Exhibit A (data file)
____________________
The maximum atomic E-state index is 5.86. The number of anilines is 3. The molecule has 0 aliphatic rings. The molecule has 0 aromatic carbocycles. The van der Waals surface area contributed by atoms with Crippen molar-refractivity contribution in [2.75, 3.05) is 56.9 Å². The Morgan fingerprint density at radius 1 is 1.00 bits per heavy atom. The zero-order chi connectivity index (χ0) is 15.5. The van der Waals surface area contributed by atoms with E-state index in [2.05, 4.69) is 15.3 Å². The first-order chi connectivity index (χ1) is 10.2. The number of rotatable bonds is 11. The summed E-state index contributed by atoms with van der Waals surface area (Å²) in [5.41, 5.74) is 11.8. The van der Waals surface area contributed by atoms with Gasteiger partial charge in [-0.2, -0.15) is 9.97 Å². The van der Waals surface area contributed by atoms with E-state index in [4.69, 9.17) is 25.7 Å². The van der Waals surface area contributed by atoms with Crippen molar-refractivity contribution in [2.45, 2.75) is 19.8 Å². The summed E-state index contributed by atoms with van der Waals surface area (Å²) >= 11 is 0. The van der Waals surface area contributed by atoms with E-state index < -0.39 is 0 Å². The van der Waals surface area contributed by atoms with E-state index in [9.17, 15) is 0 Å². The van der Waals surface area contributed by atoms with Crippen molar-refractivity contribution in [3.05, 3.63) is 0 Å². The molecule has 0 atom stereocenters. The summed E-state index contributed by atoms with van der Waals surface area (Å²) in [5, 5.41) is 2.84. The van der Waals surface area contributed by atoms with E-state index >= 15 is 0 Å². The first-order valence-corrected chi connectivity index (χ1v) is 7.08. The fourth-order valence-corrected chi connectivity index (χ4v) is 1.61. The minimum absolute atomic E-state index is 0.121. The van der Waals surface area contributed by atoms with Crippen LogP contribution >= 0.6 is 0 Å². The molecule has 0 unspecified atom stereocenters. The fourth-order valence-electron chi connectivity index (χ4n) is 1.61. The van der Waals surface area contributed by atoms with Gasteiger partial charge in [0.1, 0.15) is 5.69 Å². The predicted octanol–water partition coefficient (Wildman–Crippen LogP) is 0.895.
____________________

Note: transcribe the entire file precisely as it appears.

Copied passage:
The maximum atomic E-state index is 5.86. The number of anilines is 3. The molecule has 0 aliphatic rings. The molecule has 0 aromatic carbocycles. The van der Waals surface area contributed by atoms with Crippen molar-refractivity contribution in [2.75, 3.05) is 56.9 Å². The Morgan fingerprint density at radius 1 is 1.00 bits per heavy atom. The zero-order chi connectivity index (χ0) is 15.5. The van der Waals surface area contributed by atoms with E-state index in [2.05, 4.69) is 15.3 Å². The first-order chi connectivity index (χ1) is 10.2. The number of rotatable bonds is 11. The summed E-state index contributed by atoms with van der Waals surface area (Å²) in [5.41, 5.74) is 11.8. The van der Waals surface area contributed by atoms with Gasteiger partial charge in [-0.2, -0.15) is 9.97 Å². The van der Waals surface area contributed by atoms with E-state index in [4.69, 9.17) is 25.7 Å². The van der Waals surface area contributed by atoms with Crippen molar-refractivity contribution in [2.45, 2.75) is 19.8 Å². The summed E-state index contributed by atoms with van der Waals surface area (Å²) >= 11 is 0. The van der Waals surface area contributed by atoms with E-state index < -0.39 is 0 Å². The van der Waals surface area contributed by atoms with E-state index in [9.17, 15) is 0 Å². The van der Waals surface area contributed by atoms with Crippen molar-refractivity contribution in [3.05, 3.63) is 0 Å². The molecule has 0 atom stereocenters. The summed E-state index contributed by atoms with van der Waals surface area (Å²) in [5, 5.41) is 2.84. The van der Waals surface area contributed by atoms with E-state index >= 15 is 0 Å². The first-order valence-corrected chi connectivity index (χ1v) is 7.08. The fourth-order valence-corrected chi connectivity index (χ4v) is 1.61. The minimum absolute atomic E-state index is 0.121. The van der Waals surface area contributed by atoms with Crippen LogP contribution >= 0.6 is 0 Å². The molecule has 0 unspecified atom stereocenters. The fourth-order valence-electron chi connectivity index (χ4n) is 1.61. The van der Waals surface area contributed by atoms with Gasteiger partial charge in [0.1, 0.15) is 5.69 Å². The predicted octanol–water partition coefficient (Wildman–Crippen LogP) is 0.895.